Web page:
Card trick ‘working wrong kind of magic on consumers’

With the credit crunch leaving so many suffering from high levels of credit card debt, there have been many proposals and ideas for tackling the probl…

With the credit crunch leaving so many suffering from high levels of credit card debt, there have been many proposals and ideas for tackling the problem, both in the UK and overseas.

In Britain, this included both the Conservatives and Liberal Democrats proposing some curbs on rates in their election manifestos, such as caps, while new regulations agreed between the outgoing Labour government and the storecard industry were aimed at reducing the potential financial shocks such traditionally high-interest items could inflict.

Attention has been focused recently on a new regulation introduced at European level, which spokesman for moneynet.co.uk Andrew Hagger warned is sure to harm people across the continent and in the UK.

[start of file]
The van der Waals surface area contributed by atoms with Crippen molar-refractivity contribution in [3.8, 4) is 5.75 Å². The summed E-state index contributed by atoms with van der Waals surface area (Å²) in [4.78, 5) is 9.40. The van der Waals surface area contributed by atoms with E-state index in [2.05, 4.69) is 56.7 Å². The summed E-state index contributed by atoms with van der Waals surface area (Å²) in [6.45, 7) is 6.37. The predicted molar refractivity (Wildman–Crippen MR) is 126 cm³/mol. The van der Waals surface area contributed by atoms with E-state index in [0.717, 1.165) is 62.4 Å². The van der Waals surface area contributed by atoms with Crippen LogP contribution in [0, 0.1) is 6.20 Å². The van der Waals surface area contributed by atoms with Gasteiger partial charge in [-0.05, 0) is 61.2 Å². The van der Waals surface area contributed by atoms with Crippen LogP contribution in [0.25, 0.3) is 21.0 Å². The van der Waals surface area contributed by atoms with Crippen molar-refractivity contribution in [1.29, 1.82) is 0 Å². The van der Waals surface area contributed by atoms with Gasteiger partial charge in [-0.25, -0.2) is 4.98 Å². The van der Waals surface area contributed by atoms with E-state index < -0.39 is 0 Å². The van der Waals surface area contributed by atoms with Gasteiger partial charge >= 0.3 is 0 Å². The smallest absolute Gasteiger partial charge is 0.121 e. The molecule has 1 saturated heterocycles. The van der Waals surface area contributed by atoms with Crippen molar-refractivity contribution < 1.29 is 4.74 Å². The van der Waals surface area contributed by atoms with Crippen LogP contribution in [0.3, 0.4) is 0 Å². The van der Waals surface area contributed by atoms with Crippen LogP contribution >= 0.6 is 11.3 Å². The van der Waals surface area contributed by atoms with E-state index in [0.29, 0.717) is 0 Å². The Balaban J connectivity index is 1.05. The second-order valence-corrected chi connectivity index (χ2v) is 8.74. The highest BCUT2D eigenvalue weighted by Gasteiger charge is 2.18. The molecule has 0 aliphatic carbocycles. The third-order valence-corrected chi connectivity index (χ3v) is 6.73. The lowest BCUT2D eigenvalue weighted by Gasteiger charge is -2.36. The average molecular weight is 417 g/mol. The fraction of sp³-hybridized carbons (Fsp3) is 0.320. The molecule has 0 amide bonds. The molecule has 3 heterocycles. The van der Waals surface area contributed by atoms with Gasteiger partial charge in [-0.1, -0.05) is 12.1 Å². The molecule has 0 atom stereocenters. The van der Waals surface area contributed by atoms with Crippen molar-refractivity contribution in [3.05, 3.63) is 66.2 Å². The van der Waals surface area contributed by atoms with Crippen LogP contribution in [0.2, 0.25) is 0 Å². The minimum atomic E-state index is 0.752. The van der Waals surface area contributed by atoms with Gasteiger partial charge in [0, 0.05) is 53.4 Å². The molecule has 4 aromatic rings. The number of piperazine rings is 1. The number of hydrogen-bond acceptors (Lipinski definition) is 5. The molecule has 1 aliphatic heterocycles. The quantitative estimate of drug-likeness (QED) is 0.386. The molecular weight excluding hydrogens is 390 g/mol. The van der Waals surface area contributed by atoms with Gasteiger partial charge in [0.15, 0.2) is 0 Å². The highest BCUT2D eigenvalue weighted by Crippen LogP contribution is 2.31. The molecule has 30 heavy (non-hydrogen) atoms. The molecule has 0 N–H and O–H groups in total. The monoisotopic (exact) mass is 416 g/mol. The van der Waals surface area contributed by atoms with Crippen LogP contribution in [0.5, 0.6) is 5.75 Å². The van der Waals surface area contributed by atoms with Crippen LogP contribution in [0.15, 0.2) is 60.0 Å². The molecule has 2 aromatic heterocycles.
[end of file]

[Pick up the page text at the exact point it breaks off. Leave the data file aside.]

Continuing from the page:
Speaking on the BBC Wake up to Money podcast, he noted the new regime has been introduced with the intention of increasing the level of transparency as applicants compared rates on different cards.

However, he noted, this includes a provision for 51 per cent of those approved getting the best rate advertised – which is actually a fall from the 66 per cent who would get this previously.

Mr Hagger noted: “You’ve now got 15 per cent more people who are actually being shifted onto higher deals.”

And there is nothing much consumers can do about it, he added, stating: “It all comes down to your own personal credit record as to what rate you get granted so it is really out of your control.”

This may mean, therefore, an increase in the level of credit card debt in Britain, which, according to the latest Credit Action figures, is already piling up with £1.156 billion worth of purchases being made on plastic every single day.

By James Francis

Tell others:

shortlink